The Nem – rice paper parcels stuffed with glass noodles, ear mushrooms, bean sprouts, onions, egg and meat, deep fried to a golden brown – is the quintessential street snack in Hanoi. Dunked into a delicious medley of fish sauce and lime juice, these crunchy morsels are good any time of the day.

Banh Mi

Baked fresh daily, these baguette sandwiches are one of the great by-products of the French colonial period, married with the culinary creativity of the Vietnamese. Crispy on the outside and fluffy on the inside, the baguettes are filled with various meats, homemade mayonnaise and an assortment of sauces, then garnished with a dash of freshly cut cilantro, pickled carrots and radishes, making it one of the most sinfully delicious sandwiches one can ever attain. There are also vegetarian versions, or ones filled with fried egg, or satay. There are endless possibilities for the Banh Mi.

Getting There

By Air

Depend on which country you come from

Airport Transfer


Prior to arrival, check with Halong Tours Booking  if airport transfer is already included in your holiday package.  

For less hassle, a fixed fare taxi stand is located at the exit of the airport, offering rides to the city at USD$18. You can also opt to hop onto any of the other taxis waiting at the airport, but agree on the fare before or else you’ll find yourself in for an expensive surprise. Prices range from USD$15 – USD$20. Some of these taxis may bring you to a similarly named hotel or try to sell you accommodation and tours, so be careful.

Because of the many taxi scams at the airport, the airport shuttle buses are getting more and more popular among the tourists and locals alike. Taking about an hour from the airport and costing 40,000d, the shuttle bus will drop you at the Vietnam Airline office, a 1-minute walk from Hoan Kiem Lake, and a short 10-minute stroll to the Old Quarter. If you are lugging around big bags, you can take a 20,000 – 30,000d taxi ride to the Old Quarter from the drop-off point.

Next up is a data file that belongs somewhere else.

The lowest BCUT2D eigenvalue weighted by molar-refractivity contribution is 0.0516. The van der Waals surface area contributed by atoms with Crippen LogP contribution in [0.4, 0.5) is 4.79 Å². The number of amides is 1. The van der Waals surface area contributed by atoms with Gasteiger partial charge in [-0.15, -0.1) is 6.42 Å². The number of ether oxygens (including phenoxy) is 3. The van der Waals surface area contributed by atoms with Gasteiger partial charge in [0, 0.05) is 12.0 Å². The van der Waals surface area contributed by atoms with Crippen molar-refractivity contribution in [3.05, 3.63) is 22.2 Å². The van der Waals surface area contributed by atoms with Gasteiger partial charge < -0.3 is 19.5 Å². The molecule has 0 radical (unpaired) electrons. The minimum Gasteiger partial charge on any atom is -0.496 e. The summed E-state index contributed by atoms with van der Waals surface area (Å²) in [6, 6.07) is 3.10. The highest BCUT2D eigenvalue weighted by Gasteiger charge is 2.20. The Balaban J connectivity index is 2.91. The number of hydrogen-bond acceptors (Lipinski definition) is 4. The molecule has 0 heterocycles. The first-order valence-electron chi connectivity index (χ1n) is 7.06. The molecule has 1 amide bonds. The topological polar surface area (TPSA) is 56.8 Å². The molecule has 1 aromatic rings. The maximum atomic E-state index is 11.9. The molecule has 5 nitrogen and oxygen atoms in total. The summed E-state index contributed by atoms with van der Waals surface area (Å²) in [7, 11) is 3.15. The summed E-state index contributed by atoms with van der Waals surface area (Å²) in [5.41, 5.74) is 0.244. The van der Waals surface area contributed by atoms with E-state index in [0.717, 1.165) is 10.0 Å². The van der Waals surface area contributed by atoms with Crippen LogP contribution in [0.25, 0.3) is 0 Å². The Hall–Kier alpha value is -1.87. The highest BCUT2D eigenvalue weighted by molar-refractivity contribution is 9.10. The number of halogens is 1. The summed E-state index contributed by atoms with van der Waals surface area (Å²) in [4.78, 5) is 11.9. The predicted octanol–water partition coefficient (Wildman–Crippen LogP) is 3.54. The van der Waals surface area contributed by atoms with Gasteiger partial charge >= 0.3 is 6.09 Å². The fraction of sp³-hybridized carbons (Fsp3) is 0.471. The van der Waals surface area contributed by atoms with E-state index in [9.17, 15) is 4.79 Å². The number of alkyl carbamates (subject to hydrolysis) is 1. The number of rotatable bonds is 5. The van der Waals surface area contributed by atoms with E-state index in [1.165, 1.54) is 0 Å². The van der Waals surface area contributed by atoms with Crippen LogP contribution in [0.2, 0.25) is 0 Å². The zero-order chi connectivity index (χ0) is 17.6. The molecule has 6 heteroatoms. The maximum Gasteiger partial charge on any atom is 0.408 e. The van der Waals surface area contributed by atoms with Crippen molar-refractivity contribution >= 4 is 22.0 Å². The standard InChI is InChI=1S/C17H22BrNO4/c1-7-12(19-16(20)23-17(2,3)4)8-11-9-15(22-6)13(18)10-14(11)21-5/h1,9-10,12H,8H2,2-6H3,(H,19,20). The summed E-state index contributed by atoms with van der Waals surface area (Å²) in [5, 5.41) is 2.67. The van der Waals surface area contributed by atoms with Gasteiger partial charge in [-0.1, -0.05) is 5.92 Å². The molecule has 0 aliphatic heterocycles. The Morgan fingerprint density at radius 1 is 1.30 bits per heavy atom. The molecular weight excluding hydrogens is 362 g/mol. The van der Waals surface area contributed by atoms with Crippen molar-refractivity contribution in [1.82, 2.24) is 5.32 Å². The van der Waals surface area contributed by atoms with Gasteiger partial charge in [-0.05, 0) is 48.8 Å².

Public buses brings you right into the city centre. The bus stop is located on the right side of the airport terminal exit and a ride costs 5,000d, taking up about 1 – 1.5 hours. Buses run every 20 minutes from 5am – 10pm daily. Bus number 7 brings you to the Kim Ma bus station (2.4km from Hoan Kiem Lake) while bus number 17 connects to the Long Bien bus station (1.2km from Hoan Kiem Lake).

Getting Around


When crossing the streets, remember to go slow and not make any sudden movements. This allows the motorbikes and cars around you to anticipate your speed and swerve safely around you. Do not stop suddenly or run across the street.

If you’re not in a rush and have some time to spare, seeing the sights on foot in Hanoi can be very rewarding, especially if you’re staying in the Old Quarter, given the close proximity most attractions are to each other and the many cafes to stop at for a short rest and some of that obligatory Vietnamese drip coffee.